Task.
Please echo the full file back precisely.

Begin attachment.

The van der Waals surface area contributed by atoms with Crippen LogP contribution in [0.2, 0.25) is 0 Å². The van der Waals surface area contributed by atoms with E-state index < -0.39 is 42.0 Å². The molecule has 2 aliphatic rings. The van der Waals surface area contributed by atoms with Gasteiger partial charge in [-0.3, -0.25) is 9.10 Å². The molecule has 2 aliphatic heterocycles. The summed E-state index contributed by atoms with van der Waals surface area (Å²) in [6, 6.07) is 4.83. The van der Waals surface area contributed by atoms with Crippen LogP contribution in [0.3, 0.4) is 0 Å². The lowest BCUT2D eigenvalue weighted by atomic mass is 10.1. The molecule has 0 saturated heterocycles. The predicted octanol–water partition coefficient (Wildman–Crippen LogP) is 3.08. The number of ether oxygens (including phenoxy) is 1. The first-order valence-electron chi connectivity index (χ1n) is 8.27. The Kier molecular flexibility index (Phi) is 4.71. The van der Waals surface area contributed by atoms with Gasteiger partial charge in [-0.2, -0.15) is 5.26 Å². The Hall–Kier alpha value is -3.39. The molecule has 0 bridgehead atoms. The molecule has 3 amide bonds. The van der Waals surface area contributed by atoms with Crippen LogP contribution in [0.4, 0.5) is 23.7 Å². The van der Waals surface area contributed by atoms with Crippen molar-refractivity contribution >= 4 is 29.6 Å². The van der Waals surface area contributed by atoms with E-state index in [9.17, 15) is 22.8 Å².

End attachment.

The van der Waals surface area contributed by atoms with Crippen LogP contribution in [0.2, 0.25) is 0 Å². The van der Waals surface area contributed by atoms with E-state index < -0.39 is 42.0 Å². The molecule has 2 aliphatic rings. The van der Waals surface area contributed by atoms with Gasteiger partial charge in [-0.3, -0.25) is 9.10 Å². The molecule has 2 aliphatic heterocycles. The summed E-state index contributed by atoms with van der Waals surface area (Å²) in [6, 6.07) is 4.83. The van der Waals surface area contributed by atoms with Crippen LogP contribution in [0.3, 0.4) is 0 Å². The lowest BCUT2D eigenvalue weighted by atomic mass is 10.1. The molecule has 0 saturated heterocycles. The predicted octanol–water partition coefficient (Wildman–Crippen LogP) is 3.08. The number of ether oxygens (including phenoxy) is 1. The first-order valence-electron chi connectivity index (χ1n) is 8.27. The Kier molecular flexibility index (Phi) is 4.71. The van der Waals surface area contributed by atoms with Gasteiger partial charge in [-0.2, -0.15) is 5.26 Å². The Hall–Kier alpha value is -3.39. The molecule has 0 bridgehead atoms. The molecule has 3 amide bonds. The van der Waals surface area contributed by atoms with Crippen LogP contribution in [0.4, 0.5) is 23.7 Å². The van der Waals surface area contributed by atoms with Crippen molar-refractivity contribution >= 4 is 29.6 Å². The van der Waals surface area contributed by atoms with E-state index in [9.17, 15) is 22.8 Å².